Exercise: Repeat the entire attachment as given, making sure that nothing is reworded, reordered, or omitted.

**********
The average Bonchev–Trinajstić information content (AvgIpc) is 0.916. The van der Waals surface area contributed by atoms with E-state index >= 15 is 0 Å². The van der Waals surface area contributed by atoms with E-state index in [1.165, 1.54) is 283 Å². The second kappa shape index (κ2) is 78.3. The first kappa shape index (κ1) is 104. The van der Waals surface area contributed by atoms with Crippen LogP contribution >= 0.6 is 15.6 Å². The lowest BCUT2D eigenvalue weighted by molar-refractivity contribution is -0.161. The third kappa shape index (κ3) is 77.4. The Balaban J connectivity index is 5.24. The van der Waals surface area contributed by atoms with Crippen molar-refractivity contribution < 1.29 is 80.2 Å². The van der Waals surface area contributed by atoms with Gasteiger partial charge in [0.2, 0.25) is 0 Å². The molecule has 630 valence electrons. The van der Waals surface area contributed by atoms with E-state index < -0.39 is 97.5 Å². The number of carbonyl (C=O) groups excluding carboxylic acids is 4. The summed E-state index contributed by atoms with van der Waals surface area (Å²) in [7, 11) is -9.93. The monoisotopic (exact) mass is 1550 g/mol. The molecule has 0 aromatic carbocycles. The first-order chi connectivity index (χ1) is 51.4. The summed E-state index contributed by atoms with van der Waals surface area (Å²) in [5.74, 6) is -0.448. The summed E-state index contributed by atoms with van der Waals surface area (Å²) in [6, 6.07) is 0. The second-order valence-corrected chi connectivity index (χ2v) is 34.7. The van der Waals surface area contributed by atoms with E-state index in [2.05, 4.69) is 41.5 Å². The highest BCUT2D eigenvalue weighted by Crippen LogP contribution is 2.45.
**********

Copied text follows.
The average Bonchev–Trinajstić information content (AvgIpc) is 0.916. The van der Waals surface area contributed by atoms with E-state index >= 15 is 0 Å². The van der Waals surface area contributed by atoms with E-state index in [1.165, 1.54) is 283 Å². The second kappa shape index (κ2) is 78.3. The first kappa shape index (κ1) is 104. The van der Waals surface area contributed by atoms with Crippen LogP contribution >= 0.6 is 15.6 Å². The lowest BCUT2D eigenvalue weighted by molar-refractivity contribution is -0.161. The third kappa shape index (κ3) is 77.4. The Balaban J connectivity index is 5.24. The van der Waals surface area contributed by atoms with Crippen molar-refractivity contribution < 1.29 is 80.2 Å². The van der Waals surface area contributed by atoms with Gasteiger partial charge in [0.2, 0.25) is 0 Å². The molecule has 630 valence electrons. The van der Waals surface area contributed by atoms with E-state index < -0.39 is 97.5 Å². The number of carbonyl (C=O) groups excluding carboxylic acids is 4. The summed E-state index contributed by atoms with van der Waals surface area (Å²) in [7, 11) is -9.93. The monoisotopic (exact) mass is 1550 g/mol. The molecule has 0 aromatic carbocycles. The first-order chi connectivity index (χ1) is 51.4. The summed E-state index contributed by atoms with van der Waals surface area (Å²) in [5.74, 6) is -0.448. The summed E-state index contributed by atoms with van der Waals surface area (Å²) in [6, 6.07) is 0. The second-order valence-corrected chi connectivity index (χ2v) is 34.7. The van der Waals surface area contributed by atoms with E-state index in [2.05, 4.69) is 41.5 Å². The highest BCUT2D eigenvalue weighted by Crippen LogP contribution is 2.45.